Bedlam Overview:

Bedlam (1946) was a Drama - Horror Film directed by Mark Robson and produced by Jack J. Gross and Val Lewton.

BlogHub Articles:

Boris Karloff at RKO: Body Snatcher, Isle of The Dead, Bedlam

By 4 Star Film Fan on Oct 30, 2021 From 4 Star Films

In our current climate, it almost seems like an oxymoron to have a shoestring budget period piece, but many of Val Lewton’s best movies were founded on this formula. His three-film partnership was beneficial for all parties involved and we would like to consider how he was able to fashion Karl... Read full article


book: The Queen of Bedlam (2007) by Robert McCammon

By John Grant on Jul 10, 2018 From Noirish

It’s 1702 in the fledgling city of New York — still a small town, by today’s standards — and young legal clerk Matthew Corbett takes it upon himself to weasel out the mystery of a serial killer who’s been nicknamed the Masker, because of the way he mutilates the faces o... Read full article


Bedlam (1946, Mark Robson)

on Nov 29, 2013 From The Stop Button

Bedlam is about a third of a good picture. It’s like writers Val Lewton and (director too) Robson didn’t quite know how to make it work, what with having to have Boris Karloff in it. Karloff’s the villain, the head of a mental institute in the eighteenth century. Karloff’s so... Read full article


Classic Films in Focus: BEDLAM (1946)

By Jennifer Garlen on Sep 14, 2012 From Virtual Virago

In the 1730s, the celebrated English artist William Hogarth created a series of paintings called A Rake's Progress, which rapidly became some of the most famous images of the age. A little more than two centuries later, the visionary film producer Val Lewton took the last of Hogarth's series as the ... Read full article


Classic Films in Focus: BEDLAM (1946)

By Jennifer Garlen on Sep 14, 2012 From Virtual Virago

In the 1730s, the celebrated English artist William Hogarth created a series of paintings called A Rake's Progress, which rapidly became some of the most famous images of the age. A little more than two centuries later, the visionary film producer Val Lewton took the last of Hogarth's series as the ... Read full article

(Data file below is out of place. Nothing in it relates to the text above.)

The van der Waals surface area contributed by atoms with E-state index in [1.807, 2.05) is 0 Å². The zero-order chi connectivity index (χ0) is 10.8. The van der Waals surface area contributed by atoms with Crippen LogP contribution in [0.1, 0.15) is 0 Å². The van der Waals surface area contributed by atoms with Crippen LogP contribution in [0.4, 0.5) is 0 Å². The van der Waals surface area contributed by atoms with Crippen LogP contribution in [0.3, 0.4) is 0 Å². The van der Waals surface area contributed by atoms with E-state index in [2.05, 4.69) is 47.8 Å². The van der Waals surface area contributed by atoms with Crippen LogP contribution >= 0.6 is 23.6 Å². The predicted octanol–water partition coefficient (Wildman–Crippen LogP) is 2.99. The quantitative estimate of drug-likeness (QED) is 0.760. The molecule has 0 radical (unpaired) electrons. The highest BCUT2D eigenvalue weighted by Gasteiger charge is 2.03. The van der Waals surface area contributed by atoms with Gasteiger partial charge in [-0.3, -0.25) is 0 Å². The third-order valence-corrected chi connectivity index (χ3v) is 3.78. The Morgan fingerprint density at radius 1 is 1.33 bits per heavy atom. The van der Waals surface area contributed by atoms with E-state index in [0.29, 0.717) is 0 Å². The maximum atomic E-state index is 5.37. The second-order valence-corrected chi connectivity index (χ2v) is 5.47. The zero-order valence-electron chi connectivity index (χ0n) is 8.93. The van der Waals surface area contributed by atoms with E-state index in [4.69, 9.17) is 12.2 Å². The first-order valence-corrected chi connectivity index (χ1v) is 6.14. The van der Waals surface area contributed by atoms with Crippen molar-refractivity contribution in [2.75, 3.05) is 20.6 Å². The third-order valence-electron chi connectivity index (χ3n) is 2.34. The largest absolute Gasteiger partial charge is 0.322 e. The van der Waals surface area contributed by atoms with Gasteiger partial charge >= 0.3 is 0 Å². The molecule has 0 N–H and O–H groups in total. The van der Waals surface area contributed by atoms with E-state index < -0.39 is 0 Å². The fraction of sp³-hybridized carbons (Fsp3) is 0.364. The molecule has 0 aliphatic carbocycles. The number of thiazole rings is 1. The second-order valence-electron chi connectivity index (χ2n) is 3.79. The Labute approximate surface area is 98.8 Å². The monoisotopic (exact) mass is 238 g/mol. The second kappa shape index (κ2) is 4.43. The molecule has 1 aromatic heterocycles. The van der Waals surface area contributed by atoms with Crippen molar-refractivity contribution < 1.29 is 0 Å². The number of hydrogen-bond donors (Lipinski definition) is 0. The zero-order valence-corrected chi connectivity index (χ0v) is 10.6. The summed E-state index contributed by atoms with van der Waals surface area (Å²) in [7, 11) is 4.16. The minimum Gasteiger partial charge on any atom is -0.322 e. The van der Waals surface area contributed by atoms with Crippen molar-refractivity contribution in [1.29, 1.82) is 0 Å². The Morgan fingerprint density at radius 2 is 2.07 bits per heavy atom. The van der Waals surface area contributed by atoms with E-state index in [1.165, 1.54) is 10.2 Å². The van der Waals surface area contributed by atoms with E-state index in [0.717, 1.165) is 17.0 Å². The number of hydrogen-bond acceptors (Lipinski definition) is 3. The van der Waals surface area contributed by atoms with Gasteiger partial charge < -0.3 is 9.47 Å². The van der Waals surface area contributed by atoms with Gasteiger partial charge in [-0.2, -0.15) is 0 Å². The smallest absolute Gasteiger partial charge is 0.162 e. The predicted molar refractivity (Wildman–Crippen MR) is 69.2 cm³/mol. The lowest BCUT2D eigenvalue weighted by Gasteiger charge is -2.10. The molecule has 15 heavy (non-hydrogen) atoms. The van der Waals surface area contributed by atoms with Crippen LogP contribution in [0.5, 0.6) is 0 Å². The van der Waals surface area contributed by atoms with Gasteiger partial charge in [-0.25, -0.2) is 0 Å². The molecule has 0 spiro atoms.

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Quotes from

Lord Mortimer: A capital fellow, this Sims, a capital fellow.
Nell Bowen: If you ask me, M'Lord, he's a stench in the nostrils, a sewer of ugliness, and a gutter brimming with slop.


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Facts about

When Sims says to Nell "I leave you to dream of these Augean labors", he is referring to the Labors of Hercules, one of which was to cleanse the Augean stables (the stables of Augeas).
Contrary to popular belief the film was never banned in the UK. However despite some TV showings it was never submitted to the BBFC until 1998 where it received an uncut video PG video certificate.
Filmed July 18-late August 17 1945, the third and last collaboration between Boris Karloff and producer Val Lewton.
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Also directed by Mark Robson




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Also produced by Jack J. Gross




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Also released in 1946




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